Celtic Spirituality -- Divine Omnipresence . . . (Bruce Epperly)
What does it mean for God to be omnipresent? If God is everywhere what does that say about the way we live in this world? Is there a difference between sacred and secular spaces? How do we see each other in this context? These are some of the questions that Bruce Epperly deals with in this second posting in his series on Celtic theo-spirituality.
Celtic Theo-spirituality I:
Divine Omnipresence and The Circle of Blessing
Bruce G. Epperly
I began this series, based on my most recent book The Center is Everywhere: Celtic Spirituality for a Postmodern Age, with the affirmation that Christianity needs the wisdom of Celtic spirituality and theology. Christianity needs to recover a sense of the divine, present in every place and time, moving through the human as well as non-human worlds, and inviting us to partnership in healing the world.
Today, I want to reflect on God’s presence as experienced through the Celtic practice of the caim, or the “encircling.” I believe that good theology involves the interplay of vision, promise, and practice, that is, our world views and practices help us open to reality in its depths, most particularly the divine movements in our lives.
Celtic theology has a clear sense of God’s presence in every moment of life. God’s “thin places,” the intersection of divinity and creation, are everywhere. Grace abounds in every situation, despite our turning away from it. Even the most fallen creature is constantly being inspired by God. We are not depraved, as Augustine and the Calvin proclaim. How can we be depraved if God is moving, albeit subtly and anonymously, in our lives? Like Jacob, we need to be reminded that God is in this place – our very lives – and we did not know it! Spiritual practices awaken us to God in every encounter and each moment.
One of favorite Celtic practices is the caim, or encircling. The encircling joins vision, promise, and practice in its intention to awaken us to God’s omnipresence. It invites us not just to talk about omnipresence, but to “live” God’s omnipresence, trusting God in moments of elation and desolation. The traditional Celtic “caim” or encircling prayer involves simply drawing a circle around yourself or another person physically or in your imagination. As you draw the circle, you may choose to recite a prayer from scripture, poetry, tradition, or an extemporaneous blessing. This encircling prayer is grounded in your awareness of God’s loving omnipresence - the constant companionship and protection of the Holy Adventure. For the Celts, and for today’s process theologians, omnipresence is not an indifferent energy, but a loving movement gently, providentially, and non-competitively moving through life.[i]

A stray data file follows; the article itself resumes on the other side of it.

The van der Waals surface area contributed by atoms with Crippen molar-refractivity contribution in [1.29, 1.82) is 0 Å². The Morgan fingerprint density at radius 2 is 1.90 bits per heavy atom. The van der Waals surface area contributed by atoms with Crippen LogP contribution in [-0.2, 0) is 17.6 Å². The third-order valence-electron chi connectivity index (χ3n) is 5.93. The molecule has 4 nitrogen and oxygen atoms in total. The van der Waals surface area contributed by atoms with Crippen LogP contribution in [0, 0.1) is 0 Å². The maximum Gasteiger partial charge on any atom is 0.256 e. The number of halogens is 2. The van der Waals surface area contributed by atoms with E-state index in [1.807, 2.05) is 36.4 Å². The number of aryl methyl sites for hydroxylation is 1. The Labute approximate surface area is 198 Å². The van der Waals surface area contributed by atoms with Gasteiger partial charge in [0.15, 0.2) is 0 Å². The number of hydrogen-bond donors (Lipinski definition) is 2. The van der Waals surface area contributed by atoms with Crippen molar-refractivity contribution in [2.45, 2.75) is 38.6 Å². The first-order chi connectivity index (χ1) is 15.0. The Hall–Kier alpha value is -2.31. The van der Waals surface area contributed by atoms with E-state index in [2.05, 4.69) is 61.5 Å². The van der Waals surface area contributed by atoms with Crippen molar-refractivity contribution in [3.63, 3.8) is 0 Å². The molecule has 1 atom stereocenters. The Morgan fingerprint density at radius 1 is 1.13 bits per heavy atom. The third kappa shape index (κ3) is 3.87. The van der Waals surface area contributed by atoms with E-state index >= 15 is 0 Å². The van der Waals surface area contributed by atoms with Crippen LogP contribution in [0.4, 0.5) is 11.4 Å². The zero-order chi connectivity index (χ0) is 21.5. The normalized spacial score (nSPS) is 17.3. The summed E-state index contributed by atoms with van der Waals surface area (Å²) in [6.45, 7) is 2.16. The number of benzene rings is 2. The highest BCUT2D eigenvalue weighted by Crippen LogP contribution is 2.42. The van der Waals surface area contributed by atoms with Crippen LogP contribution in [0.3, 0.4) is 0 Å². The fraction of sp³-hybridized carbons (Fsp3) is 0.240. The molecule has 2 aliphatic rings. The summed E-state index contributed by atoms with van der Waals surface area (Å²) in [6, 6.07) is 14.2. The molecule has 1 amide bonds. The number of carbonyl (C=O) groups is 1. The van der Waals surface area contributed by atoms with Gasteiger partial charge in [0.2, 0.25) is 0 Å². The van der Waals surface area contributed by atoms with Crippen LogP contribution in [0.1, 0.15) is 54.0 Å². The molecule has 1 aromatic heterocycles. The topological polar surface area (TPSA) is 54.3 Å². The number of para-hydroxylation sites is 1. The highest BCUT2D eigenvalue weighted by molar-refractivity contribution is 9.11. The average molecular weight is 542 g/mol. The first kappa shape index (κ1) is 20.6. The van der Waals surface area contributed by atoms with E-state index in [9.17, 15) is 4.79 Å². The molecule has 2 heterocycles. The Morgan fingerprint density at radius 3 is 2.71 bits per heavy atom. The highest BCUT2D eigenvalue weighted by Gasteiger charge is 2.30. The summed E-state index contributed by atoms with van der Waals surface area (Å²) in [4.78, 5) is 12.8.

One traditional prayer of encompassing invokes our awareness of the Ever-present Companion with these words:
The God of the Elements’ guarding,
The loving Christ’s guarding,
The Holy Spirit’s guarding,
Be cherishing me, be aiding me.[ii]
Another prayer of divine encompassing proclaims:
The encompassing of God and God’s right hand
Be upon my form and my frame;
The encompassing of the High Ruler and the grace of the Trinity
Be upon me abiding ever eternally.
May the encompassing of the Three shield me in my means,
The encompassing of the Three shield me this day,